With domes of mosques punctuating the horizontal skyline, it can almost be seen as the architectural representation of Dubai's devoutly Islamic side, while the vertical skyline reflects the city's more secular interests (money and power). It's a stunning dichotomous urban design in which vintage (the horizontal portion) and futuristic (the vertical area) intersect and complement each other without actually mingling (architectural segregation?).

Wide open spaces enhance Dubai's aesthetic scheme, but many of them seem to be under construction. I'm not sure if this is a shame or cause to be excited about Dubai's future. I'm pretty sure the city's planners will be adding to its collection of skyscrapers because size matters here: Bigger and more grandiose seem to be Dubai's contemporary architectural philosophies. I only hope they continue to dot the cityscape rather than growing exponentially until they swallow it up, tipping and eventually toppling Dubai's unique balance of modern and historic that distinguishes the look of the city more than any half moon-shaped office building, or even the tallest building in the world, ever could.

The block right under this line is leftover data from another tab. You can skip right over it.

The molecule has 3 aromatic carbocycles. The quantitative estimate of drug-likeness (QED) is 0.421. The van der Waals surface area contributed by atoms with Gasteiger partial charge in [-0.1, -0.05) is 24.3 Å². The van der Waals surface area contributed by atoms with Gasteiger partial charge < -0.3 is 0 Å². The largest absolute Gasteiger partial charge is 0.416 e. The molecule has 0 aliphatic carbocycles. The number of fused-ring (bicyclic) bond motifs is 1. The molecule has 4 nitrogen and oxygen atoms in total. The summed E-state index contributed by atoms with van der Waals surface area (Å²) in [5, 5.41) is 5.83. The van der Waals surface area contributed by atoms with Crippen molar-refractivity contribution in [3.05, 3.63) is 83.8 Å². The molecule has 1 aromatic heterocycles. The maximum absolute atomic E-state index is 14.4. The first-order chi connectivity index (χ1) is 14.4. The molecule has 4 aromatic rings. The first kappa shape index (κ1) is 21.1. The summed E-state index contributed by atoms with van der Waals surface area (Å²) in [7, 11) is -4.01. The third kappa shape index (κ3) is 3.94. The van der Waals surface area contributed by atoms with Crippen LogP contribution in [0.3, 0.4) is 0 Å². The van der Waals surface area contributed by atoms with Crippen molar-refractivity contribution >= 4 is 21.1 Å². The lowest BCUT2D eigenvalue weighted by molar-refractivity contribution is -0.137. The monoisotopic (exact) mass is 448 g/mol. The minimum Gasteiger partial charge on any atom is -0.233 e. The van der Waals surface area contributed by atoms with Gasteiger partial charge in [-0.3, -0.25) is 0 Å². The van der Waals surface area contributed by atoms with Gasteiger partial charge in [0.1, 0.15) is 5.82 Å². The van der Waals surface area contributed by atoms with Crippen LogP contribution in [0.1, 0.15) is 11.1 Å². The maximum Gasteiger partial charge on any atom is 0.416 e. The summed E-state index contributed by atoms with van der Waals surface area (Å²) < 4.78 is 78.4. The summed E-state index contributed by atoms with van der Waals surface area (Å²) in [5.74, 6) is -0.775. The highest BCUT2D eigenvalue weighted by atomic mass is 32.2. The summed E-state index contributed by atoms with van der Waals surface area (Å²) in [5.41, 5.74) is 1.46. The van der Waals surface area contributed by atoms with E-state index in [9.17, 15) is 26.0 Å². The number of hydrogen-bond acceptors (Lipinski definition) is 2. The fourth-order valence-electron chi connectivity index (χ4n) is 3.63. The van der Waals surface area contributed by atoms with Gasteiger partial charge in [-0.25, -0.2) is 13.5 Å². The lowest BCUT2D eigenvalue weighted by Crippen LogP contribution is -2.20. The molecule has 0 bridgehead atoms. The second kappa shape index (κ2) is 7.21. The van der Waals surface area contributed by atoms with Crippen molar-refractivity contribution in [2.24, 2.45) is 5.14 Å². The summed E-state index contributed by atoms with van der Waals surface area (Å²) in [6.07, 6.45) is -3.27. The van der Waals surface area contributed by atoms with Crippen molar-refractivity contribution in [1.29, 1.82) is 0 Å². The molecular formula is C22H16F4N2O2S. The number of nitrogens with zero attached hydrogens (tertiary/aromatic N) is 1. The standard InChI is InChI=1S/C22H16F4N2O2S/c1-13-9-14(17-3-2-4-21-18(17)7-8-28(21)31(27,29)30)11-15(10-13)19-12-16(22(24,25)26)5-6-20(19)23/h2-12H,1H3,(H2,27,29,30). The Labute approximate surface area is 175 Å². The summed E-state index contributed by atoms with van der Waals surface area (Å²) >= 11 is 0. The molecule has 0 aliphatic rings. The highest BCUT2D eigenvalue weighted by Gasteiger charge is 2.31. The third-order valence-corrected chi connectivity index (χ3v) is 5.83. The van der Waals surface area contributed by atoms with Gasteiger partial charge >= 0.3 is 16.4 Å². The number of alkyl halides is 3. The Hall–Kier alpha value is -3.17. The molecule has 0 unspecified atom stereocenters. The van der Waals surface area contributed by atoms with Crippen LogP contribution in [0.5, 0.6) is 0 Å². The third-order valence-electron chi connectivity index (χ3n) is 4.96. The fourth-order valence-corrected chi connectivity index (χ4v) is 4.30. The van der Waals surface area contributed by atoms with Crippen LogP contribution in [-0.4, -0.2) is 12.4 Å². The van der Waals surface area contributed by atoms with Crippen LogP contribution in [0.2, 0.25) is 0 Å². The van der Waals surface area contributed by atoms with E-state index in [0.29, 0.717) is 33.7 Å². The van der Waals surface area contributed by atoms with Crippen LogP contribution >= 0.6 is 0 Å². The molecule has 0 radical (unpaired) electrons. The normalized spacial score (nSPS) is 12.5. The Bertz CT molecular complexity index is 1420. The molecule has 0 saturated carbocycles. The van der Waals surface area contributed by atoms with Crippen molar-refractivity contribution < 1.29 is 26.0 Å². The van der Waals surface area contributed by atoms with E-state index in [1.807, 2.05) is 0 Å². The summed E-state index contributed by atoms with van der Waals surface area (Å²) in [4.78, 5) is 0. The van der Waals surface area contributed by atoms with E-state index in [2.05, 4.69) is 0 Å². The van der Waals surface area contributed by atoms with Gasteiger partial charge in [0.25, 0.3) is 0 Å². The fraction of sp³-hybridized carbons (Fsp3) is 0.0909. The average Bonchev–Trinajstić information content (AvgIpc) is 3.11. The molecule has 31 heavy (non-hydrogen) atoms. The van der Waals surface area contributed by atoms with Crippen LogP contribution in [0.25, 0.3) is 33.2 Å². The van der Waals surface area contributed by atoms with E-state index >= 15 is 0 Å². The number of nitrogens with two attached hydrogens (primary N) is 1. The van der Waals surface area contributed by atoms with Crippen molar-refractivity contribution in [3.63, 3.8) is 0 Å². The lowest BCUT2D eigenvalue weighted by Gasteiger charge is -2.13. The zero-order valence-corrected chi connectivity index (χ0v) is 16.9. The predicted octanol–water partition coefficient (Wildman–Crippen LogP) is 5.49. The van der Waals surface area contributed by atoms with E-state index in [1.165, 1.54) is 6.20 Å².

Going outside of Dubai's city limits for a five-hour desert safari was an equally interesting visual experience, particularly the 22-kilometer trek though the sand dunes to the camp site, which, according to the GPS on my phone was in the neighboring emirate of Sharjah. As the four-wheel drive, one of about 10 that made up Lama Desert Tourism's caravan of vehicles, sand blasted its way through the dunes, up, down and sideways, the drivers appearing to be competing to see who could pull off the most daring sand stunts, I felt like I was on the world's longest slow rollercoaster. Thrilling!

The short less-than-5-minutes camel ride at the camp entrance wasn't nearly as scary as it looked when the ladies on The Real Housewives of New York City climbed aboard the humped-back beasts of burden in Morocco, but I still can't figure out how four spindly legs managed to hold my weight without buckling.

The only disappointment of the safari, aside from the removal of the belly dancing (and alcohol) from the evening's entertainment menu due to Ramadan and the palatable but hardly foody-caliber Arabian meal, which didn't make me forget about Thai dining, was becoming an exception to my own theory about the beautifying effect of white robes and white keffiyehs. Either white is simply not my color, or I need to just stick to my drab Western attire.

I nearly gave in to the pressure of the five salesmen who tried their best get me to drop 160 AED (roughly $44) on one of the outfits, presenting me with an assortment of keffiyehs in different colors and lowering the price in increments of 10AED (all the way to 120 AED, or $33) to sway me, but in the end, my resolve not to add to the weight of my check-in luggage triumphed. I mentally thanked them for reminding me why I hate shopping and headed for the dunes.